Growing up in Southern California, five mins from the sunny beaches of Malibu, people often question why anyone would ever want to leave, but I did.
Picture this: it’s a Wednesday afternoon in October. You have just finished your lectures for the day. As you walk out of the Exchange Building on the Penryn Campus, a gentle gust of soft, crisp air brushes across your cheeks. The sun is out, the weather is beautiful, so naturally what do you do? You get your friends together and head to Falmouth’s Gylly Beach, just a few miles from good old campus. (more…)
Have you ever dreamed of going to a beach after a lecture? Have you ever thought it could be possible to have a group meeting with a sea view? That is what life at the University of Exeter can be like!
Studying at the University of Exeter will give you a chance to experience a lot of new opportunities. One of the advantages of being a student on the Penryn Campus is being only several minutes away from the sea. A big variety of clubs and societies, that can only be found here, helps students to broaden their horizons as well as gives an opportunity to meet people form different parts of the world. (more…)
“Wow, your Uni is so far away!” is something I hear whenever I let loose the fact that I study in Cornwall, be it from family, friends or complete strangers who are just making polite conversation, not thinking it’ll be somewhere that far away. Maybe that’s part of the reason why studying at the University of Exeter IN Cornwall lured me all the way here – it’s quite far, especially for international students like myself coming from different countries that takes hours on a stuffy airplane, followed by a long train or car journey after. The travelling can be pretty crazy, but it’s worth it once you reach campus and you’re immediately greeted with fresh air and pretty views. The campus itself is pretty modern, although some buildings such as Tremough House has a long running history with lots of character to them – in a way it’s a cool balance for most people!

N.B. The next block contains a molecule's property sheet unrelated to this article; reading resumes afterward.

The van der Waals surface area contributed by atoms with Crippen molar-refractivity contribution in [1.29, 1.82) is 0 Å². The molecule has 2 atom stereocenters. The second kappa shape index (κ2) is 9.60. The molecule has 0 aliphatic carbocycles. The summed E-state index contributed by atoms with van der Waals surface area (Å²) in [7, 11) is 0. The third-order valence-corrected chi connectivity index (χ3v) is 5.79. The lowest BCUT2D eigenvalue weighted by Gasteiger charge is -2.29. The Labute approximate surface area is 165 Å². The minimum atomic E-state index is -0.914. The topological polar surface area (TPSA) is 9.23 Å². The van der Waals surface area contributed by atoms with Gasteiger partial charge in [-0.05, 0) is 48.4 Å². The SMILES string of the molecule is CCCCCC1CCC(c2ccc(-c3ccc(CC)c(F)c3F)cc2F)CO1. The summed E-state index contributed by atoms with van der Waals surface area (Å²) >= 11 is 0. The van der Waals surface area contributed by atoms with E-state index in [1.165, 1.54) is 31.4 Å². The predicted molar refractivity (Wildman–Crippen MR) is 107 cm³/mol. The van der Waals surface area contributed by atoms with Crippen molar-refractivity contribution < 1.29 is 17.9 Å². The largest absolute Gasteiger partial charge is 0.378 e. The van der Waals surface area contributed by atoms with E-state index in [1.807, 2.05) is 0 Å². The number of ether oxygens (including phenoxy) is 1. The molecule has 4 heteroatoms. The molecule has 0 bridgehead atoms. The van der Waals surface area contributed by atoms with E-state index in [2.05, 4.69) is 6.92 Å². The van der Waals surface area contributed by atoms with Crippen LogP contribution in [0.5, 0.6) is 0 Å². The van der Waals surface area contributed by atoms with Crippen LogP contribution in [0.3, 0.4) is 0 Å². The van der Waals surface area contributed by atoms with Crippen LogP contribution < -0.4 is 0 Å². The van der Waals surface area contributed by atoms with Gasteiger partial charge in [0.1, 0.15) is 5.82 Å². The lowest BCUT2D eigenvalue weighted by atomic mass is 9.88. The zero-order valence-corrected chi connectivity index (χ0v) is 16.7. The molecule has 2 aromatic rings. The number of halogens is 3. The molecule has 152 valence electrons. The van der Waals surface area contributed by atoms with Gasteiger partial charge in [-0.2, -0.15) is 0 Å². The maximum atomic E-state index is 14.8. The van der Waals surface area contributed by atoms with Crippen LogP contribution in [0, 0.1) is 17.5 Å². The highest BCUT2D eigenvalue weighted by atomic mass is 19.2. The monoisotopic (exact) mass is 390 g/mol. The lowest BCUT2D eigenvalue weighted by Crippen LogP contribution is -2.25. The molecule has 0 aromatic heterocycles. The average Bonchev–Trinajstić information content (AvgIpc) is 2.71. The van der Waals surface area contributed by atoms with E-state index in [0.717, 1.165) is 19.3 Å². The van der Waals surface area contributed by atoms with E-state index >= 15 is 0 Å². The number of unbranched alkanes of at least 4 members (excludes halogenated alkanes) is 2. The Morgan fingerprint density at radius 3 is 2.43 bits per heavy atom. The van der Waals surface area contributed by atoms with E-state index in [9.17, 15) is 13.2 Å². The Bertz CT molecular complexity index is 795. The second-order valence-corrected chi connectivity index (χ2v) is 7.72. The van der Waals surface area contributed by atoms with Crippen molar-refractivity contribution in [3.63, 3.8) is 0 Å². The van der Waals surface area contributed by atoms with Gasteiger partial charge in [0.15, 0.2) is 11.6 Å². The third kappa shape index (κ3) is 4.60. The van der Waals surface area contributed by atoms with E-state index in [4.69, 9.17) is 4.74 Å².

During my second year here in Exeter I was given the opportunity to apply to study abroad for a year. This was something I’d always wanted to do and eventually decided that I wanted to go to Colorado, USA and study at Colorado State University. I can honestly say this turned out to be the best decision I’ve ever made! (more…)
If you’re a Fresher, you’re probably taking part in a taster session, doing some shopping in the city or getting stopped in the Forum by every other person that wants you to join their societies. You’ve already been to loads of socials and taster sessions but can’t decide which ones to join, though the Activities Fair is around the corner? Wilko has run out of everything and you still don’t have forks and knives? You think you bought all the essentials and then realise you don’t have a peeler when you’re about to make some sweet potato fries? Even though you might think you’re the only one having concerns or struggling with eating a proper meal that doesn’t cost you a fortune, believe me, YOU ARE NOT!
When I applied for university last year, I couldn’t make it to an Open Day in Exeter. I tried to ask around and get as much information as I could about the campus and the area. One thing I was constantly said by friends and that was emphasised on all the websites I looked at was how beautiful the South West was and how great the weather could be here compared to other parts of the UK. As I arrived on a rather sunny weekend in September, I faced the greenest campus I could have imagined and the most amazing view I could wake up to. Even though I was yet to explore all the beauties and treasures the area had to offer, I knew instantly that I chose the right place. One year was hardly enough to discover everything I wanted and there are still dozens of places I long to go to. For now, here are some of the locations I visited and things I did during my first year, all of which I would highly recommend to anyone coming to Devon.